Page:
London’s (abandoned) Garden Bridge – lessons for EDDC?

” … Launched as a privately sponsored gift to the city, Joanna Lumley’s “tiara for the Thames” had soon gobbled up £60m of public cash and the promise of an extra £3.5m a year for evermore. It was quickly revealed to be more a corporate events space than public crossing, a planted branding opportunity just 200 metres from an existing bridge, where groups would have to register and visitors would be tracked via their mobile phones. It was relentlessly exposed to be the product of the “chumocracy”, flouting all the usual rules of procurement. The miracle is that it ever got so far, and that so much public money has already been flushed into the Thames.

The blame lies firmly with former mayor Boris Johnson, the one actor in this sorry saga who refused to comply with Margaret Hodge’s recent inquiry into the project. Her investigation found multiple failings from the start, from the Garden Bridge Trust’s shaky business case (which put a lot of faith in the lucrative potential of selling T-shirts and pens), to a tendering process that was “not open, fair or competitive”, to confusion as to what the project was even for, concluding that the bridge should be scrapped before it burned through any more cash. And it all comes back to Boris. …

It was Johnson who took up his childhood chum Lumley’s idea for the sylvan crossing (which was initially conceived as a memorial to Princess Diana and pitched to Ken Livingstone, who had the good sense to say no) and had it bulldozed through the system with flagrant disregard for due process. Hodge’s report found that his deputy mayor for transport, Isabel Dedring, and Transport for London’s director of planning, Richard de Cani, saw to it that the choice of Lumley’s team of Thomas Heatherwick and engineering giant Arup was a foregone conclusion. The team was allowed to revise their bid while their competitors were not, the scoring was found to be irregular, while de Cani admitted that he alone judged the bids.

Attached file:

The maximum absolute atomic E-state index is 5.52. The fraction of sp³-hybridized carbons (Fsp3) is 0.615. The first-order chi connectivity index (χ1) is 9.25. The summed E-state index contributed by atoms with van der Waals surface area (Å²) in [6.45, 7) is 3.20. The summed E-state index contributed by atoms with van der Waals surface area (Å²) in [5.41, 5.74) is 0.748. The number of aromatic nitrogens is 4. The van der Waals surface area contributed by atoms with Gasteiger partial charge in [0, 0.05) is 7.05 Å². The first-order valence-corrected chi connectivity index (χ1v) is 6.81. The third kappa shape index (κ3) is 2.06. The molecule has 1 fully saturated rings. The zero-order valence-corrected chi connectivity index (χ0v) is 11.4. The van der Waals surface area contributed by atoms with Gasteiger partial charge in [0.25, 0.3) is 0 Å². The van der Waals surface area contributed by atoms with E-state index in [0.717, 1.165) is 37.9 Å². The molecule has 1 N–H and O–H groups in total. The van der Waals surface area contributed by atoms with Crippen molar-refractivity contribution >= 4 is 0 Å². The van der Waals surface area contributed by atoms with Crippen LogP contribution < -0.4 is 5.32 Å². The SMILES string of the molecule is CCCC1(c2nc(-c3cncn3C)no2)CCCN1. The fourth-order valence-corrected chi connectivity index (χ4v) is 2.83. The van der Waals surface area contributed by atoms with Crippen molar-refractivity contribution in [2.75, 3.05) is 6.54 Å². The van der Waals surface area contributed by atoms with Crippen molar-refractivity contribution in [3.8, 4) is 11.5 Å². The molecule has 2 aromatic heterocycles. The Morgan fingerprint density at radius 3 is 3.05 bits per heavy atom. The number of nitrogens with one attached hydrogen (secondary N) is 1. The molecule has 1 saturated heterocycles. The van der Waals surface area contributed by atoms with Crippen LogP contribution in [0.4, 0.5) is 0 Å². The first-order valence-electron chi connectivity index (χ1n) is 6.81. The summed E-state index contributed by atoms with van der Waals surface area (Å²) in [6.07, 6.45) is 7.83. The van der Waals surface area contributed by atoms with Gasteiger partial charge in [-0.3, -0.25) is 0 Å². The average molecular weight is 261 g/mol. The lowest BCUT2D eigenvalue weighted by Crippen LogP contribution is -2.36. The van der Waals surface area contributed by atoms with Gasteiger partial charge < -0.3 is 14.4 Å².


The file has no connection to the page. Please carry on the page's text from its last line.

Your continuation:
In a move that raised concerns over conflict of interest, both Dedring and de Cani now enjoy senior positions at Arup, where most of the £37.4m of public funding spent to date has been funnelled; TfL and the department for transport have both denied any such conflict and Arup gave assurances to Hodge which she accepted.

Hodge also raised concerns over the private interests of the garden bridge trustees, who appeared to have business interests on both sides of the river where the bridge was due to land. The project’s business case spoke of a 5% increase in the value of property and a 30% increase in revenues for retail units, revealing the green tiara as a cynical garnish for raising land values in these central London areas – which the trust preposterously described as being “in need of regeneration”.

As the champion of novelty infrastructure projects, Johnson saw in the garden bridge his chance for another trinket to furnish his mantelpiece of ill-conceived urban ornaments. It would be a fitting addition to the empty Emirates Air Line cable car, his fleet of overheating Heatherwick-designed buses and the lunatic tangle of the ArcelorMittal Orbit sculpture in the Olympic Park. They are all projects characterised by the promise of private sponsorship that have ended up draining the public purse, standing as costly monuments to Johnson’s self-promotion.

By refusing the guarantee of further public funding for the garden bridge, Khan has effectively pulled the plug: since major private donors have pulled out, the project has a £70m funding gap and its planning permission expires in December. But he must go further and hold those responsible to account; we must insist that the lake of public cash already drained into consultants’ fees and building full-scale prototypes is repaid.

“It has the potential to be the slowest way to cross the river, with intimate moments and a lingering scale,” rhapsodised Thomas Heatherwick when I first met him to see his garden bridge plans in June 2014. He added with a twinkle in his eye: “It feels like we’re trying to pull off a big crime.” The conclusion of this long drawn-out public heist should be that crime doesn’t pay.”

EDDC leaves elderly tenants marooned – again

No money for better facilities for elderly tenants, olenty of money for luxurious new offices for themselves?

“Fearful residents at a block of sheltered housing flats in Exmouth have spoken of their frustration after being left without a means of getting up or down the stairs – again.

A newly-installed lift at Morgan Court, in Rolle Road, has been broken for the last fortnight and a stairlift has now been removed.

The Journal previously reported in July how ‘trapped’ residents had waited three months for the lifts to be installed.

Elderly and vulnerable tenants with mobility problems living in upstairs flats say they have been unable to leave their homes to go shopping or attend vital doctors’ appointments.